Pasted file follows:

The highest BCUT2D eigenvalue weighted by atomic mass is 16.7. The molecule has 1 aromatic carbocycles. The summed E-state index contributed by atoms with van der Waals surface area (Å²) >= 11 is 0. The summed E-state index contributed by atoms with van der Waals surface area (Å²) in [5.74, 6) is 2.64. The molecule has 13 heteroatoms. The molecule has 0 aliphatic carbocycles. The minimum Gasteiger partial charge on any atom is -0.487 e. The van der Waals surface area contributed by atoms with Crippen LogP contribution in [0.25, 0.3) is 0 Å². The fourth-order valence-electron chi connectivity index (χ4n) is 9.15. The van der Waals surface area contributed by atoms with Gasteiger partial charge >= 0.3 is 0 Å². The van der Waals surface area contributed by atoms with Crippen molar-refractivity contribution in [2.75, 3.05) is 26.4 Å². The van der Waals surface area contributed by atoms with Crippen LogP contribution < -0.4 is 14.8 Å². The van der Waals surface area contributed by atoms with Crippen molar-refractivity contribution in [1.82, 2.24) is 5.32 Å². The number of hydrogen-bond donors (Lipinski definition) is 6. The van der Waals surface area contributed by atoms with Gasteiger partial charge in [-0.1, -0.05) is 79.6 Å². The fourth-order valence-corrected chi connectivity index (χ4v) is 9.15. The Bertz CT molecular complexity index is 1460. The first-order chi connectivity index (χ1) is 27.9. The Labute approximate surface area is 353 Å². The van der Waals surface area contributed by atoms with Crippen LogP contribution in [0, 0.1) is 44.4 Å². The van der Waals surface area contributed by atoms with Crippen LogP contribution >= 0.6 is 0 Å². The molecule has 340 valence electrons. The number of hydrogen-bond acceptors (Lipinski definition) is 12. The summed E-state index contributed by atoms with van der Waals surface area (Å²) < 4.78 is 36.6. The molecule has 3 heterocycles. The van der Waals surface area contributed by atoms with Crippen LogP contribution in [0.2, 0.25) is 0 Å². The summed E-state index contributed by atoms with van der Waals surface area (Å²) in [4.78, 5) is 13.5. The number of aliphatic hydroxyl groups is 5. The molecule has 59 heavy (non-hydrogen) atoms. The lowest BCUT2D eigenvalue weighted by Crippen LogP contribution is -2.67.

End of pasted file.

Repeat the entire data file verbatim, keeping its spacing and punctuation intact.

The highest BCUT2D eigenvalue weighted by atomic mass is 16.7. The molecule has 1 aromatic carbocycles. The summed E-state index contributed by atoms with van der Waals surface area (Å²) >= 11 is 0. The summed E-state index contributed by atoms with van der Waals surface area (Å²) in [5.74, 6) is 2.64. The molecule has 13 heteroatoms. The molecule has 0 aliphatic carbocycles. The minimum Gasteiger partial charge on any atom is -0.487 e. The van der Waals surface area contributed by atoms with Crippen LogP contribution in [0.25, 0.3) is 0 Å². The fourth-order valence-electron chi connectivity index (χ4n) is 9.15. The van der Waals surface area contributed by atoms with Gasteiger partial charge >= 0.3 is 0 Å². The van der Waals surface area contributed by atoms with Crippen molar-refractivity contribution in [2.75, 3.05) is 26.4 Å². The van der Waals surface area contributed by atoms with Crippen LogP contribution < -0.4 is 14.8 Å². The van der Waals surface area contributed by atoms with Crippen molar-refractivity contribution in [1.82, 2.24) is 5.32 Å². The number of hydrogen-bond donors (Lipinski definition) is 6. The van der Waals surface area contributed by atoms with Gasteiger partial charge in [-0.1, -0.05) is 79.6 Å². The fourth-order valence-corrected chi connectivity index (χ4v) is 9.15. The Bertz CT molecular complexity index is 1460. The first-order chi connectivity index (χ1) is 27.9. The Labute approximate surface area is 353 Å². The van der Waals surface area contributed by atoms with Crippen LogP contribution in [0, 0.1) is 44.4 Å². The van der Waals surface area contributed by atoms with Crippen LogP contribution >= 0.6 is 0 Å². The molecule has 340 valence electrons. The number of hydrogen-bond acceptors (Lipinski definition) is 12. The summed E-state index contributed by atoms with van der Waals surface area (Å²) < 4.78 is 36.6. The molecule has 3 heterocycles. The van der Waals surface area contributed by atoms with Crippen LogP contribution in [0.2, 0.25) is 0 Å². The summed E-state index contributed by atoms with van der Waals surface area (Å²) in [4.78, 5) is 13.5. The number of aliphatic hydroxyl groups is 5. The molecule has 59 heavy (non-hydrogen) atoms. The lowest BCUT2D eigenvalue weighted by Crippen LogP contribution is -2.67.